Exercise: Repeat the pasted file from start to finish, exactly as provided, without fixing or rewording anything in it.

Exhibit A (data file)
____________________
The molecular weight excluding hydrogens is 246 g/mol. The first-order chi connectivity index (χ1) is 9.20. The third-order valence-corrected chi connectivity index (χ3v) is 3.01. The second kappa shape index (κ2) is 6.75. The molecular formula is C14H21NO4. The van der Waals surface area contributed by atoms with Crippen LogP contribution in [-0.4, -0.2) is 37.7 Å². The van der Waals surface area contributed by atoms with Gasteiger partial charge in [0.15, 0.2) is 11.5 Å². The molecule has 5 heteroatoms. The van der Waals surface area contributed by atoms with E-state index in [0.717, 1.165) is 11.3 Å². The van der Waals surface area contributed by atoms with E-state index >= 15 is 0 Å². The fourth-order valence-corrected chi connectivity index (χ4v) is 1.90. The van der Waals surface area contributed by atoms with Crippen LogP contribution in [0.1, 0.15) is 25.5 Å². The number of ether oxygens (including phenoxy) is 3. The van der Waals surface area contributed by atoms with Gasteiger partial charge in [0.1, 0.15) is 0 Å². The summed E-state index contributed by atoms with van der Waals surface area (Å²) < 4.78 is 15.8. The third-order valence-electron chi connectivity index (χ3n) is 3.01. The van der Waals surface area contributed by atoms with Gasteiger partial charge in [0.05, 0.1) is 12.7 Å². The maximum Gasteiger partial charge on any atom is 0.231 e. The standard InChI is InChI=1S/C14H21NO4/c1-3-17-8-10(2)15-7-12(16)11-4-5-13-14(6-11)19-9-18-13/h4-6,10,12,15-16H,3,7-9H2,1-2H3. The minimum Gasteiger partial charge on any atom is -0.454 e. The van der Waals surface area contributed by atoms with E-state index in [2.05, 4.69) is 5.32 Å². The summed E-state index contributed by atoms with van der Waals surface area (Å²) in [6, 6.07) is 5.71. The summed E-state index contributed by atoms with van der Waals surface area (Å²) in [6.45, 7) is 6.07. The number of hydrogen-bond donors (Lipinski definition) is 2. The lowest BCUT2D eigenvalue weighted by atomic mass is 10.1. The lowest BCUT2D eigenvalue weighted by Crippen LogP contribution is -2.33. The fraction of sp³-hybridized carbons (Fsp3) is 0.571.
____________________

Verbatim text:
The molecular weight excluding hydrogens is 246 g/mol. The first-order chi connectivity index (χ1) is 9.20. The third-order valence-corrected chi connectivity index (χ3v) is 3.01. The second kappa shape index (κ2) is 6.75. The molecular formula is C14H21NO4. The van der Waals surface area contributed by atoms with Crippen LogP contribution in [-0.4, -0.2) is 37.7 Å². The van der Waals surface area contributed by atoms with Gasteiger partial charge in [0.15, 0.2) is 11.5 Å². The molecule has 5 heteroatoms. The van der Waals surface area contributed by atoms with E-state index in [0.717, 1.165) is 11.3 Å². The van der Waals surface area contributed by atoms with E-state index >= 15 is 0 Å². The fourth-order valence-corrected chi connectivity index (χ4v) is 1.90. The van der Waals surface area contributed by atoms with Crippen LogP contribution in [0.1, 0.15) is 25.5 Å². The number of ether oxygens (including phenoxy) is 3. The van der Waals surface area contributed by atoms with Gasteiger partial charge in [0.1, 0.15) is 0 Å². The summed E-state index contributed by atoms with van der Waals surface area (Å²) < 4.78 is 15.8. The third-order valence-electron chi connectivity index (χ3n) is 3.01. The van der Waals surface area contributed by atoms with Gasteiger partial charge in [0.05, 0.1) is 12.7 Å². The maximum Gasteiger partial charge on any atom is 0.231 e. The standard InChI is InChI=1S/C14H21NO4/c1-3-17-8-10(2)15-7-12(16)11-4-5-13-14(6-11)19-9-18-13/h4-6,10,12,15-16H,3,7-9H2,1-2H3. The minimum Gasteiger partial charge on any atom is -0.454 e. The van der Waals surface area contributed by atoms with E-state index in [2.05, 4.69) is 5.32 Å². The summed E-state index contributed by atoms with van der Waals surface area (Å²) in [6, 6.07) is 5.71. The summed E-state index contributed by atoms with van der Waals surface area (Å²) in [6.45, 7) is 6.07. The number of hydrogen-bond donors (Lipinski definition) is 2. The lowest BCUT2D eigenvalue weighted by atomic mass is 10.1. The lowest BCUT2D eigenvalue weighted by Crippen LogP contribution is -2.33. The fraction of sp³-hybridized carbons (Fsp3) is 0.571.